Kevin Joubert, chef proprietor of the Kingarroch Inn in the Fife village of Craigrothiew tells Caroline Lindsay about his love of both Scottish and South African cuisine
Q Desert island food?
A Steak and chips, says it all…
Q Favourite TV chef?
A Keith Floyd, for his old school approach to cooking, no fancy equipment, and his love of drink!
Q Favourite cook book?
A Larousse Gastronomique. I’ve used a lot of these recipes as a base for my own dishes with my own twist.
Q Favourite ingredient?
A Beer. I use it to cook seafood dishes, for steaming clams and mussels, or slow cooked meat dishes. It’s also an excellent ingredient for my sticky ale pudding dessert and always handy after a long day in the kitchen.
Q Most hated ingredient?
A I am not a big fan of gluten-free flour. Instead of using it I try to find flourless alternatives for my dishes.
Q Perfect dinner guest?
A Someone who appreciates my/other chefs’ hard work. Not a fan of guests who count how long each course takes to come out. Enjoy your company and wine instead.
Q Favourite kitchen gadgety?
A I am not a gadget man… My fish slice has been by my side for 15 years. I also like my 50p lemon juicer – can’t beat it.
Q Favourite music to cook to?
A Planet Rock radio station, no pop and boy bands.
Q Perfect menu?
A I don’t trust menus with too many choices. Keep it simple, local, seasonal and fresh.
Q Favourite country for food?
A France, I use a lot of basic French recipes and build on them.
Q Favourite chef, alive or dead?
A Rick Stein; he started his cooking career without even knowing he would become a talented chef. I think his enthusiasm is contagious; his manner of educating others is inspiring.
Q Favourite culinary season?
A I love autumn in Scotland for game (especially where we are), summer for seafood as it reminds me of my childhood summers in my native country, South Africa.
Q Salt or pepper?
A Salt – every chef knows it is the difference between a good and a bad dish.
Q Favourite herb?
A.Thyme, it’s a good all-round herb.
Q Favourite spice?
A Star anise – love its unique flavour which can be utilised in savoury and sweet dishes.
Q Favourite way to cook potato?
Q Favourite go-to recipe if you are in a hurry?
A Soft boiled egg with sour dough toast.
Q Favourite naughty nibble?
A Biltong, a South African delicacy of marinated, seasoned dried meat.
Q Favourite health food?
A Whatever my partner can blitz into a smoothie for me to drink during service! But lentil soup as a health food is probably the winner.
Q Ideal picnic dish?
A Pork pie.
Q Ideal BBQ food?
A Nothing beats South African Braai (BBQ).
Q Are you critical of the food when you are dining out?
A Yes, it’s difficult not to be but I always keep it to myself. I would never publicly complain to highlight somebody’s mistake.
Q Do you tip in restaurants?
Q Top tip for failsafe cooking?
A Enjoy it.
Q Worst cooking sin in your opinion?
A I have seen a lot during my career – buying factory produced dishes and putting them on restaurant menus, then calling them home made. Believe me, there is a lot of it about…
Lightly smoked ribeye steak, duck fat chips, Café de Paris butter
For the Café de Paris butter (serves 8): 250g of unsalted butter, at room temperature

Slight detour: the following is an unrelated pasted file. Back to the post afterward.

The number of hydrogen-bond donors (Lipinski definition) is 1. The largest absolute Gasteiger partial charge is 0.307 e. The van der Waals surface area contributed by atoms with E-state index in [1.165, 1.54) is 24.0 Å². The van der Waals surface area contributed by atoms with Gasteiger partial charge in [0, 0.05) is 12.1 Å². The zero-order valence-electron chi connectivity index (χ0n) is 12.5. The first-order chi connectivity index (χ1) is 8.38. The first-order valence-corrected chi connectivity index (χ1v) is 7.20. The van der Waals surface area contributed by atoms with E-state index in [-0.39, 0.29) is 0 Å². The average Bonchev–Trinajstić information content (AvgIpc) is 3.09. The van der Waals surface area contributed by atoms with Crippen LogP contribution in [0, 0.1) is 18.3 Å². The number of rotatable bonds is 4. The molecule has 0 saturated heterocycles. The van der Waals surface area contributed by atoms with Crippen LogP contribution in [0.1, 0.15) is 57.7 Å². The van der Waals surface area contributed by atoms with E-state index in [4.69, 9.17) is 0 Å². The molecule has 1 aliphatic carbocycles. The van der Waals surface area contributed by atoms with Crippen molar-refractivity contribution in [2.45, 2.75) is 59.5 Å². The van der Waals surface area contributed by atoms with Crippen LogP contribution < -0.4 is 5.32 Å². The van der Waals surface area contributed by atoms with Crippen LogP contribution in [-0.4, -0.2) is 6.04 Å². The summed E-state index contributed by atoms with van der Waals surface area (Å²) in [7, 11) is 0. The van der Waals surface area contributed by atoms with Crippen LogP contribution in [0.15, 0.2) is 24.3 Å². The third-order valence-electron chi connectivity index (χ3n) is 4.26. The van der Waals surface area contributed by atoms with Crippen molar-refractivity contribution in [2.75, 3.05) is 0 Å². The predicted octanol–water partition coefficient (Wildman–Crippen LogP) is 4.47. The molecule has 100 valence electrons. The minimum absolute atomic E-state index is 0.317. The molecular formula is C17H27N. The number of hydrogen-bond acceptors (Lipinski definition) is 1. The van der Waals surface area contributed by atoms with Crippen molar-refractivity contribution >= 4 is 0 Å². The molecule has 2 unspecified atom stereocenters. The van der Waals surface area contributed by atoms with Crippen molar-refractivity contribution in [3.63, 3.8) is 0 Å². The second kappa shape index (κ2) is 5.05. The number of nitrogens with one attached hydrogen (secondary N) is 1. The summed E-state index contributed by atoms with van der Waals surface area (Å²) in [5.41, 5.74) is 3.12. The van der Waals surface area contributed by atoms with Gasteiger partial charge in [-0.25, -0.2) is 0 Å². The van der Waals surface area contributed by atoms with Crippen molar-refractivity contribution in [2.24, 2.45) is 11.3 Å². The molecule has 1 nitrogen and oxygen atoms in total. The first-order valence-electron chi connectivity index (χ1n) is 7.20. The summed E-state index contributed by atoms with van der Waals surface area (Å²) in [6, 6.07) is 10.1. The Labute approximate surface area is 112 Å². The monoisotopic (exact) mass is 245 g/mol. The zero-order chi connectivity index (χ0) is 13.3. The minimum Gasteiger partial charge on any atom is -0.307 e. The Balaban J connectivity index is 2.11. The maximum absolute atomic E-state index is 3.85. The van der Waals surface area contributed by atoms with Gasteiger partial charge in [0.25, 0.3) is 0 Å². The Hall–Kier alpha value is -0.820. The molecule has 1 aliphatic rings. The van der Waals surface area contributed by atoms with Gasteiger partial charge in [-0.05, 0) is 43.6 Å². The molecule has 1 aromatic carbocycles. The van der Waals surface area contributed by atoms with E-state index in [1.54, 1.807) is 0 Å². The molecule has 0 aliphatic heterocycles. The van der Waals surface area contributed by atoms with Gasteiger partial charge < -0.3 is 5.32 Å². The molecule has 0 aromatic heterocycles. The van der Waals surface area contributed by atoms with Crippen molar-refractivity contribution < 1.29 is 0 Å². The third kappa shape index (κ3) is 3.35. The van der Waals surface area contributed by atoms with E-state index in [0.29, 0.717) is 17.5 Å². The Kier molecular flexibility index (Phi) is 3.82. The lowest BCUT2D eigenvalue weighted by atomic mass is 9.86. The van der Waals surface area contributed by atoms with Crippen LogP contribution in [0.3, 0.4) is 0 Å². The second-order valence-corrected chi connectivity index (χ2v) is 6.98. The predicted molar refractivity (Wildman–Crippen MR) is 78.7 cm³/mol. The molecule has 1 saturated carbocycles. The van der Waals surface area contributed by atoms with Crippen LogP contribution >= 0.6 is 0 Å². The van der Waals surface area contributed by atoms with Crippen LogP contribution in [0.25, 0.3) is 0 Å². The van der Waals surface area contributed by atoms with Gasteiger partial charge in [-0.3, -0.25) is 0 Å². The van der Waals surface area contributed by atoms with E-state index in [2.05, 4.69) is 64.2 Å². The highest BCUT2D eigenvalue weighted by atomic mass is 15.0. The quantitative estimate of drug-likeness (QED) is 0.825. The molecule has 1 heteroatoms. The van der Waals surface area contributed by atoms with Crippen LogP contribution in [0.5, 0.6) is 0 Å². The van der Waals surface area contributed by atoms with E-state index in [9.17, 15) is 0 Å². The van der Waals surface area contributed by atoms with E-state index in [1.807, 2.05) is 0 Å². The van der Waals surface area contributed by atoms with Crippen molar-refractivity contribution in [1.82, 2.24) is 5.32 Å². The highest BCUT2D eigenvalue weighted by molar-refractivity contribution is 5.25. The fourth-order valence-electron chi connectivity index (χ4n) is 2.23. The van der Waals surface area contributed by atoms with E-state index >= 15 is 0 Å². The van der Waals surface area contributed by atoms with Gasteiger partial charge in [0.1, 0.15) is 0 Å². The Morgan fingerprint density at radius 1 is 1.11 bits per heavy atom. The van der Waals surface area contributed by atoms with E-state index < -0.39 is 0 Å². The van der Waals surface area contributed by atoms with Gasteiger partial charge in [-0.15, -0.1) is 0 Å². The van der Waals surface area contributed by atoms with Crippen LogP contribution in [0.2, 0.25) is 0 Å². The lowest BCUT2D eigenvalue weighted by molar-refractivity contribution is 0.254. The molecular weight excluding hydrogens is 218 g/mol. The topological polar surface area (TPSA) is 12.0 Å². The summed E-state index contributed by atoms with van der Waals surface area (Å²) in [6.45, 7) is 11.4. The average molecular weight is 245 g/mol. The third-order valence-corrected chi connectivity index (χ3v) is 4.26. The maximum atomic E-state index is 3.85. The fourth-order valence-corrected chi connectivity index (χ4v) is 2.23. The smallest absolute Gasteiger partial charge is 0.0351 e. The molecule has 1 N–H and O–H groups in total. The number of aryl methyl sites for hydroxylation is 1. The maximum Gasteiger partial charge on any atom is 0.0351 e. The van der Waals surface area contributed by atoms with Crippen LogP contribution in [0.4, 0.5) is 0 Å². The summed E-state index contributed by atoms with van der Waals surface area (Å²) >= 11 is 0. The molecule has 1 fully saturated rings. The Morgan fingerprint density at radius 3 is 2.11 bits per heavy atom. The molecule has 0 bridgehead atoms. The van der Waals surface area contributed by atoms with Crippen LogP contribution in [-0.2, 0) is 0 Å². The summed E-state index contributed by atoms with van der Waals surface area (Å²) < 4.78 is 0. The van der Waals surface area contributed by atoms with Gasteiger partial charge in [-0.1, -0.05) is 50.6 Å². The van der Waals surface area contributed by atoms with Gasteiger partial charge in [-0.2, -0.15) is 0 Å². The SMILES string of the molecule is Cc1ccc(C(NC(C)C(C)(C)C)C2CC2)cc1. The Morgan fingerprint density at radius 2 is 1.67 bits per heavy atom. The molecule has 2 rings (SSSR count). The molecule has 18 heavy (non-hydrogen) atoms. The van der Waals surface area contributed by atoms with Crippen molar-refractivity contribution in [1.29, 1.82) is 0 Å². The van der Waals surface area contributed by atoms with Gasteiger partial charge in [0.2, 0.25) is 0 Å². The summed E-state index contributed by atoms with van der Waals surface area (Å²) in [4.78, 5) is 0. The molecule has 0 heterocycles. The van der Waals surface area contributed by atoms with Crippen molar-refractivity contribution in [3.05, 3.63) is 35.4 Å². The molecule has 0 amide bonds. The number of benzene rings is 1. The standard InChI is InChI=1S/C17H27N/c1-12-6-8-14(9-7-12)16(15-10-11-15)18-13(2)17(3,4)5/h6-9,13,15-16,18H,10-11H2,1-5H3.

1tsp of Dijon mustard
1tsp of capers, rinsed and finely chopped
2 shallots, finely chopped
1 small bunch of thyme, leaves only, chopped
1 small bunch of tarragon, leaves only, chopped
1 clove of garlic, crushed
3 anchovy fillets, drained and chopped
1tsp Worcestershire sauce
1/2 tsp of Madras curry powder
1/2 tsp sweet paprika
1 lemon, finely grated, zest of whole, plus juice of half
1 orange, finely grated, zest only
For the steak: 4x 225-275g ribeye steaks
Large handful of hickory wood chips
Salt and freshly ground black pepper
For teh chips: 550g medium sized Maris Piper potatoes
700g of duck fat
For the Café de Paris butter: Blend the butter in a food processor until very pale, then remove the blade and stir in all the other ingredients. Season with sea salt and roll the mixture into a sausage shape. Wrap in cling film and place in the fridge until ready to serve; or add a layer of foil and place in the freezer for long-term storage.
Tips and suggestions: The Café de Paris butter will keep for months in the freezer so even if you are only cooking for 2, make the whole recipe and cut off frozen slices as when you want serve quick steak dinner.
For the steak: To smoke the steak put the wood chips into a large shallow pan such as a wok or deep sauté pan and rest a cooling rack over the top. Place the pan over a high heat until the wood chips begin to smoke. Reduce the heat to low, put the steaks onto the cooling rack and cover with a lid (don’t worry if it doesn’t fit too well). Smoke the steaks for 2 minutes. Uncover and lift off the rack.
To cook, heat a ridged cast-iron griddle until smoking hot. Season the steaks on both sides with salt and pepper and cook for 2 minutes on each side for rare and 3 minutes on each side for medium. Them lift them up with a pair of tongs and sear the fatty edge on the grill until crisp and golden. Meanwhile, slice the butter into thin slices.
For the chips: Maris Piper Potatoes make the best chips. Empty duck fat into a medium -sized pan, so that when is melted you have a sufficient depth in which to cook the chips – the pan should not be more than one-third full. Heat the duck fat to 120˚C. Drop a large handful of the chips into a chip basket and cook them in batches until they are tender when pierced with the tip of a knife. To finish, heat the duck fat to 190˚C and cook them in batches until crisp and golden-about 2 minutes. Lift them onto kitchen paper, drain and sprinkle with sea salt. Serve immediately.